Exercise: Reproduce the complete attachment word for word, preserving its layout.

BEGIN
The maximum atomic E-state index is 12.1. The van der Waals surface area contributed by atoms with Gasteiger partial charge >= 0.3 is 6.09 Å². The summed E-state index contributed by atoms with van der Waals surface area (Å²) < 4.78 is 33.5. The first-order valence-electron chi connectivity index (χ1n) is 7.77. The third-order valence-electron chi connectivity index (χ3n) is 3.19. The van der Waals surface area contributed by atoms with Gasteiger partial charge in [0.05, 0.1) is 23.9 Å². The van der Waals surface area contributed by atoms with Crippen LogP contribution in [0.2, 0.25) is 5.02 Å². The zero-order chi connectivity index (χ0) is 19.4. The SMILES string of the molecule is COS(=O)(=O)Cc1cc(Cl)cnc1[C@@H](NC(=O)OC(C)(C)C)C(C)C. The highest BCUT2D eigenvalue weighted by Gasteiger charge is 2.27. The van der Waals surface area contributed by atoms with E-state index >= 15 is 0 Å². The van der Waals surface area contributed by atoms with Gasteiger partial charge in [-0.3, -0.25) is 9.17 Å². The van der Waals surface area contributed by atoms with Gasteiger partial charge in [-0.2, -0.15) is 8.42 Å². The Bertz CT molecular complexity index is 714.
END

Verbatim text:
The maximum atomic E-state index is 12.1. The van der Waals surface area contributed by atoms with Gasteiger partial charge >= 0.3 is 6.09 Å². The summed E-state index contributed by atoms with van der Waals surface area (Å²) < 4.78 is 33.5. The first-order valence-electron chi connectivity index (χ1n) is 7.77. The third-order valence-electron chi connectivity index (χ3n) is 3.19. The van der Waals surface area contributed by atoms with Gasteiger partial charge in [0.05, 0.1) is 23.9 Å². The van der Waals surface area contributed by atoms with Crippen LogP contribution in [0.2, 0.25) is 5.02 Å². The zero-order chi connectivity index (χ0) is 19.4. The SMILES string of the molecule is COS(=O)(=O)Cc1cc(Cl)cnc1[C@@H](NC(=O)OC(C)(C)C)C(C)C. The highest BCUT2D eigenvalue weighted by Gasteiger charge is 2.27. The van der Waals surface area contributed by atoms with E-state index >= 15 is 0 Å². The van der Waals surface area contributed by atoms with Gasteiger partial charge in [-0.3, -0.25) is 9.17 Å². The van der Waals surface area contributed by atoms with Gasteiger partial charge in [-0.2, -0.15) is 8.42 Å². The Bertz CT molecular complexity index is 714.